So the question then is, how are multiple backup servers supported?  Conceptually you have a few choices:

  1. Setup different backup server implementations (such as backup1.mydomain.com, backup2.mydomain.com, etc.) and create unique software client installers for each where you manage where each client backups up to.  This scenario requires the minimum amount of configuration effort on your part but there will be a separate support web-portal and database for each backup server.  This is a non-load-balanced implementation.
  2. Each backup server supports backups for certain client accounts, specifically those whose underlying storage device is mounted on that server.  So, when a client makes a request to WholesaleBackup to connect to your infrastructure our load-balancer makes a secure http call to one of your servers to request the network destination for that specific user, which is then returned back to the client so they can execute their backup/restore operation with the server that has access to their data.  This approach is most commonly used in Cloud implementations (which often have limitations on the size and number of volumes you can cross mount and which suffer from the Linux kernel bug described in #3 below) or when you want to minimize cross-mounting ‘slow’ network storage volumes or devices that aren’t fast enough to handle many simultaneous readers and writers.
  3. Each backup server can provide backup and restore capability to every one of your clients, so each server must have all your storage devices mounted (either locally or remotely via NFS) so every backup account’s data is visible to each backup server.  This approach is most commonly used in implementations on your own hardware where you have extremely fast SAN or NAS devices with cross-mounted network storage volumes and is often the best if you are striving for ISO of Six Sigma compliance. In this scenario one needs to direct each client to a backup server either via:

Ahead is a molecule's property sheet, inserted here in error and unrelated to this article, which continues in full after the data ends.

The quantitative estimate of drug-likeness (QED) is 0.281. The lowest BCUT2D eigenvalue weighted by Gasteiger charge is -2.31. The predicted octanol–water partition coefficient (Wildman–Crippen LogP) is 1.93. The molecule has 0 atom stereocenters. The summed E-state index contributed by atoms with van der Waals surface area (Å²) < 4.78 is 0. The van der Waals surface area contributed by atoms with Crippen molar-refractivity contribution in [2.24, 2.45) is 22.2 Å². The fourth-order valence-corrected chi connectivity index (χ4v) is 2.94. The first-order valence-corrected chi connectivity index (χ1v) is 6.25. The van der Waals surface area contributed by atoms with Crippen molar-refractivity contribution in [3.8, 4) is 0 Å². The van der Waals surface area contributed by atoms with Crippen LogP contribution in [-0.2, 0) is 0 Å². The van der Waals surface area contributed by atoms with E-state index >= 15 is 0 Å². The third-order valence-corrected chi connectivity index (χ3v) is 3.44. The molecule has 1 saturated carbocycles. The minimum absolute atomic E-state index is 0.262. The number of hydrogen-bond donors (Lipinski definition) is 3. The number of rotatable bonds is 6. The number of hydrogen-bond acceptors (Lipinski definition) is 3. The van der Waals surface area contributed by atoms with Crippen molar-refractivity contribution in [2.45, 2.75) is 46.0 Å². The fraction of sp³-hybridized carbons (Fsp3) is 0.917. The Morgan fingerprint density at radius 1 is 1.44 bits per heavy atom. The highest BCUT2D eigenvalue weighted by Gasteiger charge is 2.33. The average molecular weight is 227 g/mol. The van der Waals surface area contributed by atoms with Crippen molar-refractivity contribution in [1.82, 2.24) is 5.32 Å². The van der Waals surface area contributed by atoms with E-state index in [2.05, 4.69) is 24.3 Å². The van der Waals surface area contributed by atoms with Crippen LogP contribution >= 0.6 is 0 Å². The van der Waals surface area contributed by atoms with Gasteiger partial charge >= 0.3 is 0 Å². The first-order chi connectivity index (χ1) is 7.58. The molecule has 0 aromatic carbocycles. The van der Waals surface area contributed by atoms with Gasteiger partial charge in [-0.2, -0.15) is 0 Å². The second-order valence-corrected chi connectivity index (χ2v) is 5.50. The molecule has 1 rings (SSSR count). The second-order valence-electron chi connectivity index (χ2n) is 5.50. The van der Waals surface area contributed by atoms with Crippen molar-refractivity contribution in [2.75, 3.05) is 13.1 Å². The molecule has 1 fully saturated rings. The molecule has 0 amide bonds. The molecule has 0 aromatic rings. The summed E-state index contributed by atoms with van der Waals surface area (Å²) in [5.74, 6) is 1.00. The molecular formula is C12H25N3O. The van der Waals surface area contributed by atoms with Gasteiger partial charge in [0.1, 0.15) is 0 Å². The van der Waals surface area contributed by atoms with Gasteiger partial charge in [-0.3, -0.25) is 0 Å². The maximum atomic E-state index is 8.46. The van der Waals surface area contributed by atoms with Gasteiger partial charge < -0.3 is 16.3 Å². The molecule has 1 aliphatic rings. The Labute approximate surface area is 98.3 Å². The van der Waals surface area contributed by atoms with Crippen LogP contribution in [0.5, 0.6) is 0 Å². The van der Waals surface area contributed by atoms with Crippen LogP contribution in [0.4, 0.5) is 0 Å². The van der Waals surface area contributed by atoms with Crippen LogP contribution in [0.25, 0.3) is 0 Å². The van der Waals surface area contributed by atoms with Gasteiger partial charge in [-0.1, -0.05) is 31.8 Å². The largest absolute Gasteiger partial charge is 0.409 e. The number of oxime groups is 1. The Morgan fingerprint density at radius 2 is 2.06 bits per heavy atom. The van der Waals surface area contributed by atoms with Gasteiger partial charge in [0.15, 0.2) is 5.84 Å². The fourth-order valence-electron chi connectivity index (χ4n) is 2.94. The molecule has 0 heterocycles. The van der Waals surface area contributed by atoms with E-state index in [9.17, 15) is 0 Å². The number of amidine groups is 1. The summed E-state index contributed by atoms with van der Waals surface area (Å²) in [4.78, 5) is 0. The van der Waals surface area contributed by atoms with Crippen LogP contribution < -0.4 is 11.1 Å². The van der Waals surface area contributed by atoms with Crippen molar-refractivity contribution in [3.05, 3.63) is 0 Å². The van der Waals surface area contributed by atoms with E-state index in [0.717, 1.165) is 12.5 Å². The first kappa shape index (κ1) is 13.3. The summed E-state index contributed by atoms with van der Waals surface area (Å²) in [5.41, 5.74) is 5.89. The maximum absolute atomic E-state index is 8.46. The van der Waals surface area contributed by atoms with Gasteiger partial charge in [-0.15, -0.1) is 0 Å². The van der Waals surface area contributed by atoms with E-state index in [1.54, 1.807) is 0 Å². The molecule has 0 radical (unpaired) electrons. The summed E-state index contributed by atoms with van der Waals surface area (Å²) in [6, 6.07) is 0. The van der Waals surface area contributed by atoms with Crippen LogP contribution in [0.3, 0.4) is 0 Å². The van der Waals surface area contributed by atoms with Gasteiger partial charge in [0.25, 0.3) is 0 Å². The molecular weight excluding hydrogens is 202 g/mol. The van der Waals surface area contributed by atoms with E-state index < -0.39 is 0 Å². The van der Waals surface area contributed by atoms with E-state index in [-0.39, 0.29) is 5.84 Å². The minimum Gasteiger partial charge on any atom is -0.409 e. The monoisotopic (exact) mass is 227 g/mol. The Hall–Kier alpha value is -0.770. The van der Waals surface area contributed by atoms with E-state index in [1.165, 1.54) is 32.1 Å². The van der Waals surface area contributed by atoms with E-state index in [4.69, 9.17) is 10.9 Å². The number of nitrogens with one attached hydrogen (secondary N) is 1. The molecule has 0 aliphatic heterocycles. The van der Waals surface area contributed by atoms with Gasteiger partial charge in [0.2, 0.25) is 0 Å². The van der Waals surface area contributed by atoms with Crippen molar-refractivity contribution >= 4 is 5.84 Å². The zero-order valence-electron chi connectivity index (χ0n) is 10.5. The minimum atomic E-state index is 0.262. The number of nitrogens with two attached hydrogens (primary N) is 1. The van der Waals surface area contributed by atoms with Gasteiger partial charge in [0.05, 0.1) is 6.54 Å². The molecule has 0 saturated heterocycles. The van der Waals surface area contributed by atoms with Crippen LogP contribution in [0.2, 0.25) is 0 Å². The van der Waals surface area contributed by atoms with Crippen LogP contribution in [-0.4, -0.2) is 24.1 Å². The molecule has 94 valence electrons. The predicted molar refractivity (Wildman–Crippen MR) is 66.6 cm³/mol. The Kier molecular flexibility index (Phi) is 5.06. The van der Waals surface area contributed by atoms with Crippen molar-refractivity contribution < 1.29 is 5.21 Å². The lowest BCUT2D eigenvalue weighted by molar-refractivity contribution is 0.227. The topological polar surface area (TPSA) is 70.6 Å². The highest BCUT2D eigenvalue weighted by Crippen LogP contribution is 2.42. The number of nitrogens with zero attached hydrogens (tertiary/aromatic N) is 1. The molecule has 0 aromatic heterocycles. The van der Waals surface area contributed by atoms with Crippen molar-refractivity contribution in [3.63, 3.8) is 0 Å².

1. A simple DNS round-robin scheme or a dedicated load-balancing device (such as a box running pfsense).
    2. Sophisticated load-balancing mechanisms that look at the load of each backup server to determine where to direct a backup client (this is sometimes scripted with BSD machines running pf or by using a commercial load-balancing device such as made by f5 or other vendor).
    3. Please NOTE that there is a bug in the Linux kernel, which has not been fixed as of January 2012, with NFS buffers over-running and causing server crashes; we have seen this bug manifest itself on Amazon EC2 instances in high backup traffic situations where NFS mounts are being accessed from multiple backup servers simultaneously; if you think you may scale to this level and you are using EC2 servers we suggest you utilize scenario #2 above instead of this method of load-balancing.

In each of the above scenarios, the backup servers will need to be configured appropriately such as for Linux account replication if required, access to your MySQL backup server, potentially accepting load-balancing calls from your load-balancer or the one which WholesaleBackup provides, etc.  Given the intricacies of configuring and testing enterprise level load-balancing and high-availability schemes with multiple backup servers, you’ll need to enter into a professional services engagement with a trained WholesaleBackup engineer to configure and support load-balanced configurations #2 and #3 above.

To get started, we suggest you setup a single backup server, knowing that our solution will scale as your business scales.  When you’ve hit several hundred users and exhausted the resources of your first server then it’s time to add a second server and make some decisions as to whether to go with option #2 or #3 above (you can change between them so no decision is permanent)…

The following graph show’s four under-utilized backup servers (e03 – e06) plus a MySQL/web-server (e01) in production in the Amazon EC2 Cloud using load-balancing scheme #2 listed above.